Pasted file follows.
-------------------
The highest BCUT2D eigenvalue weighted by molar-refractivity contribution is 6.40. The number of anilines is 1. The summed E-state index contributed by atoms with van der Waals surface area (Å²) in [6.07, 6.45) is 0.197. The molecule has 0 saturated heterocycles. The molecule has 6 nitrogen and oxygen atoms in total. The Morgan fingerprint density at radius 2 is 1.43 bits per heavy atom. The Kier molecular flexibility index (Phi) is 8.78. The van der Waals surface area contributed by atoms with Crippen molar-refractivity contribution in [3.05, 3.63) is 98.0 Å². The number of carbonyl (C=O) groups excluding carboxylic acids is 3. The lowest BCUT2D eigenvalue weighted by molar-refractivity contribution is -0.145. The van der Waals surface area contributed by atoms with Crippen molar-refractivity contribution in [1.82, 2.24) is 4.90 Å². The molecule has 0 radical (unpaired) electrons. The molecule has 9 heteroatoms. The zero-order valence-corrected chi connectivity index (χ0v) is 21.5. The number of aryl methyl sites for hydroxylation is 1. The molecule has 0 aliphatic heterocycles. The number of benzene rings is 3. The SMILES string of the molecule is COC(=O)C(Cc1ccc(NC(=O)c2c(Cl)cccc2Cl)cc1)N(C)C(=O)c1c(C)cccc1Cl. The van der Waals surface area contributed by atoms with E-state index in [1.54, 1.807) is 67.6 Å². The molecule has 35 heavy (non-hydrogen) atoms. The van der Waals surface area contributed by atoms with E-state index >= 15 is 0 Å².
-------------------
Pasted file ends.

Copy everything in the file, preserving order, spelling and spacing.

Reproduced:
The highest BCUT2D eigenvalue weighted by molar-refractivity contribution is 6.40. The number of anilines is 1. The summed E-state index contributed by atoms with van der Waals surface area (Å²) in [6.07, 6.45) is 0.197. The molecule has 0 saturated heterocycles. The molecule has 6 nitrogen and oxygen atoms in total. The Morgan fingerprint density at radius 2 is 1.43 bits per heavy atom. The Kier molecular flexibility index (Phi) is 8.78. The van der Waals surface area contributed by atoms with Crippen molar-refractivity contribution in [3.05, 3.63) is 98.0 Å². The number of carbonyl (C=O) groups excluding carboxylic acids is 3. The lowest BCUT2D eigenvalue weighted by molar-refractivity contribution is -0.145. The van der Waals surface area contributed by atoms with Crippen molar-refractivity contribution in [1.82, 2.24) is 4.90 Å². The molecule has 0 radical (unpaired) electrons. The molecule has 9 heteroatoms. The zero-order valence-corrected chi connectivity index (χ0v) is 21.5. The number of aryl methyl sites for hydroxylation is 1. The molecule has 0 aliphatic heterocycles. The number of benzene rings is 3. The SMILES string of the molecule is COC(=O)C(Cc1ccc(NC(=O)c2c(Cl)cccc2Cl)cc1)N(C)C(=O)c1c(C)cccc1Cl. The van der Waals surface area contributed by atoms with E-state index in [1.54, 1.807) is 67.6 Å². The molecule has 35 heavy (non-hydrogen) atoms. The van der Waals surface area contributed by atoms with E-state index >= 15 is 0 Å².